All posts by Chrysa

Urbanization

Description: This proposal is organized around the theme of urbanization through the use of 2 works of art by Cyril E. Power and LS Lowry, 20th century English artists of the emerging modern city, three urbanization infographics, and a short video on urbanization and the evolution of cities by Vance Kite on TEDEd. The Visible Thinking routines used are: What Makes You Say That, See-Think-Wonder, and Connect-Extend-Challenge.

Level: Intermediate-Upper Intermediate
Learners: All ages
Theme: Urbanization
Language: Urbanization related vocabulary                                                Skills: Observing and describing, drawing inferences, understanding alternatives and multiple perspectives, speaking, watching a short video, making connections between prior ideas and new knowledge         

Materials: Paintings slides, infographics, a short video

Step 1  

Show students each painting and ask them: What’s going on? What do you see that makes you say that? You can use a tree map to document students’ answers.

Step 2                                                                                                   

Brainstorm students around the common elements in the 2 paintings. Elicit that both of them deal with aspects of urban life. Ask them a) how they think the people in the paintings feel, and b) how they themselves feel by looking at the paintings.

Step 3                                                                                                      

Show your students the infographic below. Have them work in groups and answer the following questions in writing. Then, hold a plenary discussion.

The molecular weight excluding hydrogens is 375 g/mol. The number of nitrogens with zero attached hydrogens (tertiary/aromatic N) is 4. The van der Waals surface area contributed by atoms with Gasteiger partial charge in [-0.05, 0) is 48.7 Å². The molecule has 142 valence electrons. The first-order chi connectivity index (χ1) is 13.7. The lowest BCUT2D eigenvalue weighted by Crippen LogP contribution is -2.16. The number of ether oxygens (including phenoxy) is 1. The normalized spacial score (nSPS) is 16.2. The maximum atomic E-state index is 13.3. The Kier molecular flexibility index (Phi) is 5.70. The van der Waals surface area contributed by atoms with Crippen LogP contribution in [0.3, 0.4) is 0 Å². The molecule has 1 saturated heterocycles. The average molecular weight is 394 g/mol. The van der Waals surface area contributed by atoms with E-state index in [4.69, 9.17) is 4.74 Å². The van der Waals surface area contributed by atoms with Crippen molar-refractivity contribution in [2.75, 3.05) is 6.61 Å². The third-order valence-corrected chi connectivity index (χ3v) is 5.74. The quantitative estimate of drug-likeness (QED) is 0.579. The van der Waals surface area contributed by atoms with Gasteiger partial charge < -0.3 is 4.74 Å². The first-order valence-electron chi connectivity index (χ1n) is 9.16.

Where were the first cities?
What did the first settlements depend on?
What happened from the 18th to the 20th century?
Where is most of the urbanization taking place?
What are some of the issues related with urbanization?

https://magic.piktochart.com/embed/1437108-urban-copy-2-conflict-copy

Step 4                                                                                                                     

Show your students the following image. Ask them what they think it is about. Get answers from the whole class. Tell them that it is a 15” UNICEF infographic of 100 years of urban growth. Follow the link and show the infographic. Have your students name the countries where most of the urbanization is taking place.

d4649-unicef-urban-growth-map

http://www.unicef.org/sowc2012/urbanmap/#

Step 5                                                                                                                    

Write the following numbers on the board. Have your students read them aloud, and copy them in their notebooks:

3%
47%
83
468
> 1,000,000
3.3
5
2030

Step 6                                                                                                               

Show them the infographic below and ask them how the numbers are related to it. Have them first write sentences in pairs. Allow 10 minutes and get feedback.

https://magic.piktochart.com/embed/1430541-figures

Step 7

Show students the photograph below and ask: What do you see?
What do you think about it?
What does it make you wonder?3cb63-fantasy_future_megacity_017466_


Step 8
Write on the board: How can future cities adapt to growing populations? Brainstorm students around this question.

Step 9
Tell students they are going to watch a short video on the past and future evolution of cities. Ask them to focus on the suggestions put forward regarding the ways cities might adapt to growing populations. Show the video (this part starts at 3:00). If needed show for a second time.